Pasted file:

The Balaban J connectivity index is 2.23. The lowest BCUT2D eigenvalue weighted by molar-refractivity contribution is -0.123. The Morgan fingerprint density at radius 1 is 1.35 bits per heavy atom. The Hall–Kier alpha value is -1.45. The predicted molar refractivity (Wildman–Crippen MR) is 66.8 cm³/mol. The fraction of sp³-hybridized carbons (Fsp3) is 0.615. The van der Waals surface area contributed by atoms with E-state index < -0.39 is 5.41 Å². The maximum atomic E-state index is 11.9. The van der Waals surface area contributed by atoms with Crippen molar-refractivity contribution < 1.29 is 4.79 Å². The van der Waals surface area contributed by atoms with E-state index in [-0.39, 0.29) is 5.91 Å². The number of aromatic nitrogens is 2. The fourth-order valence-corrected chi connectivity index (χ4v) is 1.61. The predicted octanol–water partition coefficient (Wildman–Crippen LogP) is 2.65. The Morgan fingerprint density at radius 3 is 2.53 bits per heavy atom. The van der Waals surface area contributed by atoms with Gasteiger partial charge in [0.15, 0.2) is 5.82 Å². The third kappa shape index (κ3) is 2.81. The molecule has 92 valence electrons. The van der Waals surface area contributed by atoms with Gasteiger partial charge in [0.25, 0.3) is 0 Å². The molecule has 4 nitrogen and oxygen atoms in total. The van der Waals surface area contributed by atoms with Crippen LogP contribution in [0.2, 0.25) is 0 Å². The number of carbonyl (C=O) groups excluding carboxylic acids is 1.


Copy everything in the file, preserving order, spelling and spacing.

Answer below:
The Balaban J connectivity index is 2.23. The lowest BCUT2D eigenvalue weighted by molar-refractivity contribution is -0.123. The Morgan fingerprint density at radius 1 is 1.35 bits per heavy atom. The Hall–Kier alpha value is -1.45. The predicted molar refractivity (Wildman–Crippen MR) is 66.8 cm³/mol. The fraction of sp³-hybridized carbons (Fsp3) is 0.615. The van der Waals surface area contributed by atoms with E-state index < -0.39 is 5.41 Å². The maximum atomic E-state index is 11.9. The van der Waals surface area contributed by atoms with Crippen molar-refractivity contribution < 1.29 is 4.79 Å². The van der Waals surface area contributed by atoms with E-state index in [-0.39, 0.29) is 5.91 Å². The number of aromatic nitrogens is 2. The fourth-order valence-corrected chi connectivity index (χ4v) is 1.61. The predicted octanol–water partition coefficient (Wildman–Crippen LogP) is 2.65. The Morgan fingerprint density at radius 3 is 2.53 bits per heavy atom. The van der Waals surface area contributed by atoms with Gasteiger partial charge in [0.15, 0.2) is 5.82 Å². The third kappa shape index (κ3) is 2.81. The molecule has 92 valence electrons. The van der Waals surface area contributed by atoms with Gasteiger partial charge in [0.25, 0.3) is 0 Å². The molecule has 4 nitrogen and oxygen atoms in total. The van der Waals surface area contributed by atoms with Crippen LogP contribution in [0.2, 0.25) is 0 Å². The number of carbonyl (C=O) groups excluding carboxylic acids is 1.